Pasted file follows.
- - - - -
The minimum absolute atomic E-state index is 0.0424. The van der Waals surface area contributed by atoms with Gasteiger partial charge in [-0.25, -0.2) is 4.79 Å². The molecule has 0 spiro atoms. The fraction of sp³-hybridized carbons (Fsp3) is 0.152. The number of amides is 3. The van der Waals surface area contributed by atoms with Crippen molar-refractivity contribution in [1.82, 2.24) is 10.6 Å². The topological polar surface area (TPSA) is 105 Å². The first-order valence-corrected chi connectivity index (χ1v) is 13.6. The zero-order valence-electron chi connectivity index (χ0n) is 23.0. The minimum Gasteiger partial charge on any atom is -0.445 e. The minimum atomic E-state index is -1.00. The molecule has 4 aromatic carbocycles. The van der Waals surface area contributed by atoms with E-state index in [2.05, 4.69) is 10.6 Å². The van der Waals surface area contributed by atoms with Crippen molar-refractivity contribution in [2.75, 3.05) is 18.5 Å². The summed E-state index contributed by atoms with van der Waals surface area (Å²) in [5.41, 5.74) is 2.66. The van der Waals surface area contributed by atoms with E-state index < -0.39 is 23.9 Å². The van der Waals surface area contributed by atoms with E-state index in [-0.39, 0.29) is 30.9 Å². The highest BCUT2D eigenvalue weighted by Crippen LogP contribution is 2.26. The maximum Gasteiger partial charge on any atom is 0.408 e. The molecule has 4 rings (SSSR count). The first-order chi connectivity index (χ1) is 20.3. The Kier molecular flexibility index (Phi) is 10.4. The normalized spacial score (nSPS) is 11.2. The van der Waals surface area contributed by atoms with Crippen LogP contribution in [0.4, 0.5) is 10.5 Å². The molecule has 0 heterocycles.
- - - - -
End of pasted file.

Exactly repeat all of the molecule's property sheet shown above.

The minimum absolute atomic E-state index is 0.0424. The van der Waals surface area contributed by atoms with Gasteiger partial charge in [-0.25, -0.2) is 4.79 Å². The molecule has 0 spiro atoms. The fraction of sp³-hybridized carbons (Fsp3) is 0.152. The number of amides is 3. The van der Waals surface area contributed by atoms with Crippen molar-refractivity contribution in [1.82, 2.24) is 10.6 Å². The topological polar surface area (TPSA) is 105 Å². The first-order valence-corrected chi connectivity index (χ1v) is 13.6. The zero-order valence-electron chi connectivity index (χ0n) is 23.0. The minimum Gasteiger partial charge on any atom is -0.445 e. The minimum atomic E-state index is -1.00. The molecule has 4 aromatic carbocycles. The van der Waals surface area contributed by atoms with E-state index in [2.05, 4.69) is 10.6 Å². The van der Waals surface area contributed by atoms with Crippen molar-refractivity contribution in [2.75, 3.05) is 18.5 Å². The summed E-state index contributed by atoms with van der Waals surface area (Å²) in [5.41, 5.74) is 2.66. The van der Waals surface area contributed by atoms with E-state index < -0.39 is 23.9 Å². The van der Waals surface area contributed by atoms with E-state index in [-0.39, 0.29) is 30.9 Å². The highest BCUT2D eigenvalue weighted by Crippen LogP contribution is 2.26. The maximum Gasteiger partial charge on any atom is 0.408 e. The molecule has 4 rings (SSSR count). The first-order chi connectivity index (χ1) is 20.3. The Kier molecular flexibility index (Phi) is 10.4. The normalized spacial score (nSPS) is 11.2. The van der Waals surface area contributed by atoms with Crippen LogP contribution in [0.4, 0.5) is 10.5 Å². The molecule has 0 heterocycles.